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Port Blair, India

Ragavan P.,Institute of Forest Genetics and Tree Breeding | Ravichandran K.,A and N Islands | Jayaraj R.S.C.,Institute of Forest Genetics and Tree Breeding | Mohan P.M.,Pondicherry University | And 3 more authors.
Biodiversitas | Year: 2014

During the recent field survey it was found that among 15 rare mangroves in Andaman and Nicobar Islands, ten rare species i.e. Acanthus ebracteatus, Acrostichum speciosum, Bruguiera cylindrica, Cynometra iripa, Cynometra ramiflora, Lumnitzera racemosa, Rhizophora hybrids, Sonneratia alba, Sonneratia griffithii and Xylocarpus mekongensis are present in Andaman and Nicobar islands. In addition to Acanthus volubilis, Brownlowia tersa and Sonneratia ovata are recorded after their first report.

Ragavan P.,Institute of Forest Genetics and Tree Breeding | Ravichandran K.,A and N Islands | Mohan P.M.,Pondicherry University | Sxaena A.,Indira Gandhi National Forest Academy | And 2 more authors.
Biodiversitas | Year: 2015

Excoecaria indica (Wild.) Muell.-Arg was recorded from Middle Andaman and Great Nicobar Island representing a new addition to the mangrove flora of the, Andaman and Nicobar islands. This species is characterised by its thorny trunk, crenulatelanceolate leaves and cherry-sized green fruits containing three seeds. Information about E. indica is inadequate, and it is recognized as data deficient species. Further studies and conservation measures are imperative for managing the mangrove diversity of the islands with regards to this species. © 2015, Society for Indonesian Biodiversity. All rights reserved.

Ragavan P.,Pondicherry University | Mohan P.M.,Pondicherry University | Ravichandran K.,A and N Islands | Saravanan S.,Institute of Forest Genetics and Tree Breeding
PhytoKeys | Year: 2015

Rhizophora mucronata var. alokii (Rhizophoraceae), a new variety of Rhizophora from the Andaman and Nicobar Islands, India, is described and illustrated. The new variety is remarkable in having four stamens, laterally folded leaves, a short peduncle, thick leathery petals, and a four-sided ovary with a sessile style. A key for the species of Rhizophora of the Andaman and Nicobar Islands is also provided. © P. Ragavan et al.

Senthil Kumar S.,A and N Islands | Sivaperuman C.,Zoological Survey of India andaman and Nicobar Regional Center | Yadav B.P.,A and N Islands
Herpetological Bulletin | Year: 2012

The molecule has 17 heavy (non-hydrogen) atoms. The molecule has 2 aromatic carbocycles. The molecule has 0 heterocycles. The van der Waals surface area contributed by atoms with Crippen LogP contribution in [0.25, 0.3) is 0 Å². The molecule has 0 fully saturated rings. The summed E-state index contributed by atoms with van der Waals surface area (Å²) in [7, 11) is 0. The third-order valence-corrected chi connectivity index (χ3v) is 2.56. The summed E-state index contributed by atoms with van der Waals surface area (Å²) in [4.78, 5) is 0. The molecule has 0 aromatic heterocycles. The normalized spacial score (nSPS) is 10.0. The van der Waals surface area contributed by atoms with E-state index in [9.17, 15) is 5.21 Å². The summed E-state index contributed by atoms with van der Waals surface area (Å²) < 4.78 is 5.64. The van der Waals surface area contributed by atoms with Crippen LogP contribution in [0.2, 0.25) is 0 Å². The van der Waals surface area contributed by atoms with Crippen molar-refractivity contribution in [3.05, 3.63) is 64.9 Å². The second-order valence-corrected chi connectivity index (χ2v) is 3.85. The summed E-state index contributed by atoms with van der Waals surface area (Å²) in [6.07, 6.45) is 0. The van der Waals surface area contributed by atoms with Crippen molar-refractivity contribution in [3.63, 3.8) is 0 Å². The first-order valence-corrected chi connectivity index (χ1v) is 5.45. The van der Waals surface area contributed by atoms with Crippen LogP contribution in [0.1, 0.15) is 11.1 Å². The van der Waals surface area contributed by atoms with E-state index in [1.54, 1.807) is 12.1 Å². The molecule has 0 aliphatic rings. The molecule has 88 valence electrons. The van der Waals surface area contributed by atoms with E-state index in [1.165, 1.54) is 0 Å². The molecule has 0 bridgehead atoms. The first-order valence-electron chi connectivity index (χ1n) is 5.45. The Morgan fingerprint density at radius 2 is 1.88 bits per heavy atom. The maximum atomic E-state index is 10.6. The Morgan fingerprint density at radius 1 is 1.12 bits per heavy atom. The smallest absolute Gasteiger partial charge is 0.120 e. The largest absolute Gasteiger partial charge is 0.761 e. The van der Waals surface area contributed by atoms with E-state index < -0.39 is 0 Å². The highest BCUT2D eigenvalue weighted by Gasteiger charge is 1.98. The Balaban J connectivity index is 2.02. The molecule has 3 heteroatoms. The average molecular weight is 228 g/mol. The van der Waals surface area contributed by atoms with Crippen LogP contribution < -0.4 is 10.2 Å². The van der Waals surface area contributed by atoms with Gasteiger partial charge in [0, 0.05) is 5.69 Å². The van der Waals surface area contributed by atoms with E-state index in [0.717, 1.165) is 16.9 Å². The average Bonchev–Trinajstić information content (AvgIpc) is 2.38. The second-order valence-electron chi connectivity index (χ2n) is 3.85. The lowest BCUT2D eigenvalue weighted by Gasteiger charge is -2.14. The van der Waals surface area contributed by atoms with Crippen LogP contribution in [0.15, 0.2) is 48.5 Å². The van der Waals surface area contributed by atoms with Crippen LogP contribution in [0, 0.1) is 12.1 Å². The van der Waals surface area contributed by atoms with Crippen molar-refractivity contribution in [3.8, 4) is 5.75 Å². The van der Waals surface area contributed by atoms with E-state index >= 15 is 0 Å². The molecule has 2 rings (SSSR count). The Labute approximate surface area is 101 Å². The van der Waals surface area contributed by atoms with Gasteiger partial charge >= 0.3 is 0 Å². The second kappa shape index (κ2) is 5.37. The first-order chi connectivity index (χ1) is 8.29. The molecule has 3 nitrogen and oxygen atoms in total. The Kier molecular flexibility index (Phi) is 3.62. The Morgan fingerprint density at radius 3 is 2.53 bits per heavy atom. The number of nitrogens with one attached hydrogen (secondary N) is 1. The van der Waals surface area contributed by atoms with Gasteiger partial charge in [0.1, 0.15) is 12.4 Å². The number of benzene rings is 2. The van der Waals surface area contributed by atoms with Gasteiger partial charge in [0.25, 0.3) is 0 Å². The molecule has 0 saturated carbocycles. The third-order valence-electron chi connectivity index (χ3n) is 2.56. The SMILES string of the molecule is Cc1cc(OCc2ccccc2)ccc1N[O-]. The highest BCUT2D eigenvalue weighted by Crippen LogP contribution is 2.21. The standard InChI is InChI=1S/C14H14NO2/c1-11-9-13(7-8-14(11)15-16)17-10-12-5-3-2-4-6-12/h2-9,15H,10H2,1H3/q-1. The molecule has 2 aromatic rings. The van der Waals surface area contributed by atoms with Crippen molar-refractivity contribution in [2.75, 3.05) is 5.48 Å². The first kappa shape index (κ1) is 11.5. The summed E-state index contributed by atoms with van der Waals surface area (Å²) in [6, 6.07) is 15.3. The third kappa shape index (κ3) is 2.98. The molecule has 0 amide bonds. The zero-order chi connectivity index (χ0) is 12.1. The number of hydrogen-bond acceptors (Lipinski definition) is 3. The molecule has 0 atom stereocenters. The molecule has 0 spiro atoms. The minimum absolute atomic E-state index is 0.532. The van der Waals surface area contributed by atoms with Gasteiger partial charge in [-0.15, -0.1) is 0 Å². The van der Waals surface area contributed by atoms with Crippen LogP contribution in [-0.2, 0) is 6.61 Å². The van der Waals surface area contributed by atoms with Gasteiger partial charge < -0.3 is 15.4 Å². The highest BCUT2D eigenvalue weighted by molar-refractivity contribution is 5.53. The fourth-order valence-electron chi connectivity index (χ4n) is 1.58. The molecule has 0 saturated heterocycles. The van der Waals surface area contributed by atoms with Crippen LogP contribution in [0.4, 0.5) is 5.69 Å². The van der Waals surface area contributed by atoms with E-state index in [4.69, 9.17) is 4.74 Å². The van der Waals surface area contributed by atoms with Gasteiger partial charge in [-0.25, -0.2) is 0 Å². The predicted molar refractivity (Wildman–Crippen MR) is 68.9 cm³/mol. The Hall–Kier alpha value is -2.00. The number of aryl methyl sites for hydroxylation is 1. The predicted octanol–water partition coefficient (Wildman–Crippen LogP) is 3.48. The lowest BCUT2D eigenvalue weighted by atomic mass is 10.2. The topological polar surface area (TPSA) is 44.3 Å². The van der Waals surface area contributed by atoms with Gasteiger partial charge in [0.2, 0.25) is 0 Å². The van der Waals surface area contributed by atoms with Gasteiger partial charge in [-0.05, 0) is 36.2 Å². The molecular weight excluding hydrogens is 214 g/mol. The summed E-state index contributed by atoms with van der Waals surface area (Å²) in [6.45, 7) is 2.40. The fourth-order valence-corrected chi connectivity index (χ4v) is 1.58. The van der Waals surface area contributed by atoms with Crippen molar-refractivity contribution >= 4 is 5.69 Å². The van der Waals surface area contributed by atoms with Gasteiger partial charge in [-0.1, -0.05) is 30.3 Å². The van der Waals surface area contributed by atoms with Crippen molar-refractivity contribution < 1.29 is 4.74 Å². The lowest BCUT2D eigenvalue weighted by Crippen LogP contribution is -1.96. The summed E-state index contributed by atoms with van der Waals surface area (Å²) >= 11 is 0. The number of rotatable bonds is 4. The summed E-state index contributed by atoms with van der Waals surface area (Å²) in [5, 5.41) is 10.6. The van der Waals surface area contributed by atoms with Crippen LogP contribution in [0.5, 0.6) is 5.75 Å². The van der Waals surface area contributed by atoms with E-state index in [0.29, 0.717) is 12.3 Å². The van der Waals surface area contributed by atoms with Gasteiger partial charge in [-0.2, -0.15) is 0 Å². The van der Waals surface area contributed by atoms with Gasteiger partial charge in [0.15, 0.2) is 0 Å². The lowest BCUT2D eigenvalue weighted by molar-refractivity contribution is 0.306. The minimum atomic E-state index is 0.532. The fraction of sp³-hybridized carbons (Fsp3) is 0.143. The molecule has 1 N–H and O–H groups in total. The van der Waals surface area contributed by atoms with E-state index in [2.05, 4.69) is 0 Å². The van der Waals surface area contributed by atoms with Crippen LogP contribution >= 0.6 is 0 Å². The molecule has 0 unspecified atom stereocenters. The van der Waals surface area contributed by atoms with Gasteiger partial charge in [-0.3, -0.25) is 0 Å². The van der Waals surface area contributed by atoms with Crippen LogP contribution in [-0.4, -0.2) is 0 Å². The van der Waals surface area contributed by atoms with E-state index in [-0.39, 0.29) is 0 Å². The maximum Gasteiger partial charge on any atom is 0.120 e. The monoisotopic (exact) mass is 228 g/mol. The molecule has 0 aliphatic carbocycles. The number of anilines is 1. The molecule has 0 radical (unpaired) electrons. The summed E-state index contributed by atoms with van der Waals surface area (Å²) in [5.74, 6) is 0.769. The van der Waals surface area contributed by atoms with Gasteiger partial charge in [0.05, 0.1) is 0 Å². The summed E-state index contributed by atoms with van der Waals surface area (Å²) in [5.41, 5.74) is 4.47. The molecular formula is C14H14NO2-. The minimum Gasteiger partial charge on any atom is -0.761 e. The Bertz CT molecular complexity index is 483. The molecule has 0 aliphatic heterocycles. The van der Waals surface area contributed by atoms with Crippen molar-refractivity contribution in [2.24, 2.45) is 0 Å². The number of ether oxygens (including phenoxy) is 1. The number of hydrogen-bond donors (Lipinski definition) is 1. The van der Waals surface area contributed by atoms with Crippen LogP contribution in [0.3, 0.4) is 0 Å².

The Andaman and Nicobar Islands comprise a chain of 349 major islands and 223 islets and rocky outcrops, extending over 800km2 in the Bay of Bengal between latitudes 06° and 14° N and longitudes 92° and 94° E. The archipelago has a total land area of 8249 km2 and a coastline of 1962 km. The Saltwater Crocodile Crocodilus porosus is a common species throughout the Andaman and Nicobar Islands. It can be encountered in open sea, near the shore, mangrove creeks, freshwater rivers and in swamps. Human-animal conflicts have increased with exploitation of natural forest resources in India. The growth of human population, intensified land-use, increased livestock population e.g. goat, cattle, dog, poultry etc., human pressure, modification of natural resources, habitat fragmentation, and lack of foresight in the implementation of policies are some of the factors behind the current disputes. Crocodile attacks on human beings and livestock have been reported since the early 1970s in the Andaman and Nicobar Islands. Recently, a crocodile killed a woman snorkelling at the famous Radha Nagar Beach, Havelock forest division. Immediately, the Department of Environment and Forests of the Andaman and Nicobar Administration urged locals to be vigilant of the presence of crocodiles around Radha Nagar Beach, and a warning sign board was placed on the beach. The Forest Department decided to capture the problematic crocodile, and gathered a team to do so. The captured crocodile was transported and released into the mini zoo at Port Blair, and peace was restored at Radha Nagar Beach. In such a situation, removal of the problem crocodile might provide a temporary fix, but another male will eventually dominate the creek, and may again be a threat to tourism. Possible reasons for crocodile attack on humans include defending individual territories, attractive food-sources such as livestock and other domestic animals, and dumping of high-protein waste food materials on banks or beach areas. The indigenous technology developed for capturing the crocodile is discussed in this paper.

Kumar S.S.,A and N Islands | Saxena A.,A and N Islands | Sivaperuman C.,Zoological Survey of India andaman and Nicobar Regional Center
Herpetological Bulletin | Year: 2011

Captive breeding of a wild reticulated python Python reticulatus was conducted in the Mini Zoo at Port Blair, Andaman and Nicobar islands during 2010. The female laid three eggs and two hatched. The details of breeding activity are discussed in this paper.

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